Relating to your muses

I’m loving this page by Antero Alli on relating to the muses. Whether you’re a creative, an artist, or a creative artist, you have a relationship with Muses.

The idea (and the experience) of “the Muse” and “the Muses” has vexed, haunted, and inspired the lives and works of artists, poets, musicians, book authors, painters, sculptors, and creatives for eons. Though many myths and concepts swirl around the enigmatic Muses archetype, nothing seems to accurately describe or explain the ineffable phenomena beyond its impact on the human vessels giving expression to its manifest creations.

I want to share what he wrote about the gifts of tragedy:

Around my fortieth birthday, in November 1992, the Muses struck me blind with a different kind of vision forcing a shift from theatre to cinema…, a process that continues to this day. This turning point followed the unexpected death of my second daughter — an unfathomable, devastating loss by any standards. As with many great losses, there sometimes come unexpected gifts. Through the grief and horror of losing my child came an unusual gift that kept on giving. A strange vision, a way of seeing The Tragic in life as the long sunset shadow cast by The Magic in life.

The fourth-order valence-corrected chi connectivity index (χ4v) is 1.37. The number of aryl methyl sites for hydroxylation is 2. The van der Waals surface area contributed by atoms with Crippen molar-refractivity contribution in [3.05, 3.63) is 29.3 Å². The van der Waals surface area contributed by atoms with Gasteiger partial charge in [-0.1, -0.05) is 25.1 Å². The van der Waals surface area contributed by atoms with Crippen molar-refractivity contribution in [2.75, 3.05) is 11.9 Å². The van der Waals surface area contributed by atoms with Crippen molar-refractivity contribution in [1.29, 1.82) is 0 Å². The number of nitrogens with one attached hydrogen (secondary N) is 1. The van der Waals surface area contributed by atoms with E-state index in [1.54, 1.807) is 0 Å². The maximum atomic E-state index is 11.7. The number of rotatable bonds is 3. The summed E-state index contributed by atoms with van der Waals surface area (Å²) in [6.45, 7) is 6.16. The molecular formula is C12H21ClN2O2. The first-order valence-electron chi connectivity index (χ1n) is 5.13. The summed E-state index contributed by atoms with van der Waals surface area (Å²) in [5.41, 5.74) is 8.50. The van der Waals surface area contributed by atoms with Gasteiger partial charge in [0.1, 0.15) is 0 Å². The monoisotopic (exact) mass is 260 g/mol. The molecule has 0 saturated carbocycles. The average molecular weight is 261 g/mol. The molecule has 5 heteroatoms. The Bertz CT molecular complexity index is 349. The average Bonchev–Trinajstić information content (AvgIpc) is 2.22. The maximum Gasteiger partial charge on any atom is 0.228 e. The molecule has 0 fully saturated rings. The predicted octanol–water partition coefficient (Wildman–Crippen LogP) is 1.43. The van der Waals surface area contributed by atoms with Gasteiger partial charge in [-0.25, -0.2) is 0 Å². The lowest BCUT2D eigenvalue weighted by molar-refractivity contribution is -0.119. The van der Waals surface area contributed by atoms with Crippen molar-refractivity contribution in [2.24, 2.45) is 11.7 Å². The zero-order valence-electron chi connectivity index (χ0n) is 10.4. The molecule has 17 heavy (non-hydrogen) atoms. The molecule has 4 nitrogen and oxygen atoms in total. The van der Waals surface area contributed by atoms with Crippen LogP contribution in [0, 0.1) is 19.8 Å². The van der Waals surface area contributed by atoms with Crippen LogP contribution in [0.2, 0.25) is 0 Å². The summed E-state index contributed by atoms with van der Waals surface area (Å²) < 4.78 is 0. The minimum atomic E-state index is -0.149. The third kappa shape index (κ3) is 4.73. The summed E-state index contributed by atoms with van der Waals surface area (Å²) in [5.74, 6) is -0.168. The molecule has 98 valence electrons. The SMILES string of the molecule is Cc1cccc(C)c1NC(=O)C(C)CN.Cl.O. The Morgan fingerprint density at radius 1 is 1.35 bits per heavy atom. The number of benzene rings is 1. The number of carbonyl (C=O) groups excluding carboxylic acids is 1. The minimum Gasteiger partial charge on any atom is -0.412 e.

I could not see that connection in my own life for many years, but I am aware of it now, of receiving gifts from tragedy.

I am not an “artist,” but I’ve been touched by muses, angels, spirits. My product isn’t a thing you can touch or hear or see. My product is my self, or, as Antero puts it,

The payoff is realizing my purpose.

Healing is my purpose, healing is my product, healing transforms the tragic into the magic. Healing is as much art as science. And it’s a mystery as to who is healed and who is healer at any given time.

Like Antero, to invite the muses back, I make this note to myself:

Without gratitude, I am fucked.

Click here to read Random Notes on the Muses Dialogue.

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